Musica Sacra International Marktoberdorf, Bavaria
Every two years since 1992 choirs, instrumentalists and dancers, representing cultures from all parts of the globe, assemble to share friendship and express their disparate faiths in the breathtakingly beautiful Italianate churches of the Allgäu. The 18 C summer residence of the Archbishops of Augsburg, which was located in Marktoberdorf, has been transformed into the Bavarian Music Academy.
Marktoberdorf remains a small, rather isolated town in South West Germany, but it has become famous for its music festivals, notably the biennial Musica Sacra International , where a concept unique in Europe, and possibly in the world, has flowered. It is the brainchild of the charismatic Festival Director Dolf Rabus , who conceived Musica Sacra International as a small but significant way to promote mutual understanding through music, in the context of the fragility of peace, with globalisation of violence, regional intolerance and international conflicts fuelled by rigorous compliance to religious principles and, indeed, false interpretations of religious writings.
There was initial resistance in this predominantly Catholic area; some priests were at first reluctant to have representatives of all religions, Hindus, Muslims, Buddhists and Jews (the Upper Galilee Choir pictured here) to perform in their churches, but prejudice has been overcome and an enthusiastic public gathers in each of the concert venues, supreme jewels of High Baroque. Attesting to the importance and aims of this festival, local people receive very many performers into their homes with great generosity.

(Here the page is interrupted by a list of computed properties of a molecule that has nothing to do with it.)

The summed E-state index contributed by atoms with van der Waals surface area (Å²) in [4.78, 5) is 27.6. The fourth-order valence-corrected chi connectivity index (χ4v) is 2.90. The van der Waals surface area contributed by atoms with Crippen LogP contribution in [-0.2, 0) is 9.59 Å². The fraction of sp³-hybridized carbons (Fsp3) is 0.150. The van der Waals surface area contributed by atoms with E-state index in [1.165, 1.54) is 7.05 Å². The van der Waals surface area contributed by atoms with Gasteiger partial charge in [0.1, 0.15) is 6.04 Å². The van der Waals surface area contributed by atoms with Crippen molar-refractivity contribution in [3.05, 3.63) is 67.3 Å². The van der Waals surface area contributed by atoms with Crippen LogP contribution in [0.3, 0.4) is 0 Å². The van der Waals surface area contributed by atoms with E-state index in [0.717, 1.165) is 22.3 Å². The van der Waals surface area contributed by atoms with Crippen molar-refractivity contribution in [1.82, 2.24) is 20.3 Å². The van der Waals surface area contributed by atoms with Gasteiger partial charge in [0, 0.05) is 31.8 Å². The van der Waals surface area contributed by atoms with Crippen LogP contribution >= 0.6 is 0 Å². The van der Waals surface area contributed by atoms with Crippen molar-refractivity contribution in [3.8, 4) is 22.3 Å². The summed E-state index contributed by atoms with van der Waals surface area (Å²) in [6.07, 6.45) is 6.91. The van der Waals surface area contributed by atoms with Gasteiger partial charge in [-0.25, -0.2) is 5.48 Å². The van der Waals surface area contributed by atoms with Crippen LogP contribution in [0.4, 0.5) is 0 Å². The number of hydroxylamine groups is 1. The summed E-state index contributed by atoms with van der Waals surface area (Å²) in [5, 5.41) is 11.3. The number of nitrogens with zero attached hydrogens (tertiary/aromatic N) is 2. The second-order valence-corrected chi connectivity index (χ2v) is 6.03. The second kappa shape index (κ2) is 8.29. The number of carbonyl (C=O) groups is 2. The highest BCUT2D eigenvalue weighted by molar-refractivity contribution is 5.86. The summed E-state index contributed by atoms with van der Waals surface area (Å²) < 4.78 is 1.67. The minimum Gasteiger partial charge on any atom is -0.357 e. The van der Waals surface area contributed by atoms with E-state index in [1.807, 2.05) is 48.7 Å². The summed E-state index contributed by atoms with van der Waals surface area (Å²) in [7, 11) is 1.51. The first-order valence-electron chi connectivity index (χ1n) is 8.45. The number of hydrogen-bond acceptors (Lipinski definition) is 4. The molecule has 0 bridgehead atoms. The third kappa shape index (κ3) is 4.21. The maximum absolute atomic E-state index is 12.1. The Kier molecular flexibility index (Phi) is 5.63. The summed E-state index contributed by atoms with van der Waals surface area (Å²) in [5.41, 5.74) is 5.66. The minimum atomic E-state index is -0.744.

Despite all the vicissitudes and financial difficulties which beset most cultural initiatives, Musica Sacra International is firmly established as a fixture on the European cultural calendar and an encouraging demonstration of faith in the possibility of music to foster international friendship and understanding.
Many of the concerts we attended were packed to overflowing, even in some of the largest churches, with audiences attending patiently to exotic musics which will have been unknown to most listeners. After a slowish start in 1992, the festival has really taken off this year, with half of the concerts sold out. Some of the artists we saw and heard were visibly taken aback by their invariably enthusiastic reception, for example a group of five Tenores di Bitti from Sardinia, who intoned esoteric primitive chants with an extraordinary guttural inherited sound, continuing for most of an hour. It is so strenuous for the voices that, as shown, one stands aside for a rest whilst the other four sing! The Tenores have a CD of sacred and 'profane' music on SIAE BLU 032.
Contrasting juxtapositions were the rule; at St Martin's, Kaufbeuren the Tenores were followed by a Jazz Requiem by Swedish composer Nils Lindberg, with choirs, amplified solo singers and the Bavarian State Youth Jazz Orchestra, who gave its Austrian and German premieres during the Musica Sacra days at churches in Bregenz, Kaufbeuren & Kempten; a unique combination for choir and 'real' jazz. Its expressivity veered between soprano and brass giving a spine chilling intimation of screamng souls in purgatory and intense quiet lamentation as a dialogue between keyboard and baritone saxophone. A celebratory, riotous Sanctus must have grabbed the attention of the All-Mighty above. A palpable hit, and one which attracted younger audiences to these concerts of sacred music! Its professional premiere in Stockholm (1994) is on Phono Suecia PSCD 78 and the Kaufbeuren concert with Tenores di Biti & Lindberg's Requiem is available from MSI(K08). This Jazz Requiem is a work which merits wide international currency.
Another typical festival programme had the Italian organist Leonardo Carrieri playing Paquini, Bach/Vivaldi etc on a brightly toned instrument, followed by a lengthy raga performed by the left-handed violinist Manoj Baruah with such stunning virtuosity as to make Paganini sit up in his grave - he will be playing at the Pandit Nehru Centre in London September 7. He was partnered by Soumitrajit Chatterje, tabla, coaxing the most refined sounds with fingers and hands alone. Both players displayed immense concentration keeping the underlying tension at high pitch even through interruptions during lengthy climaxes to adjust the tuning (CD MSI K12).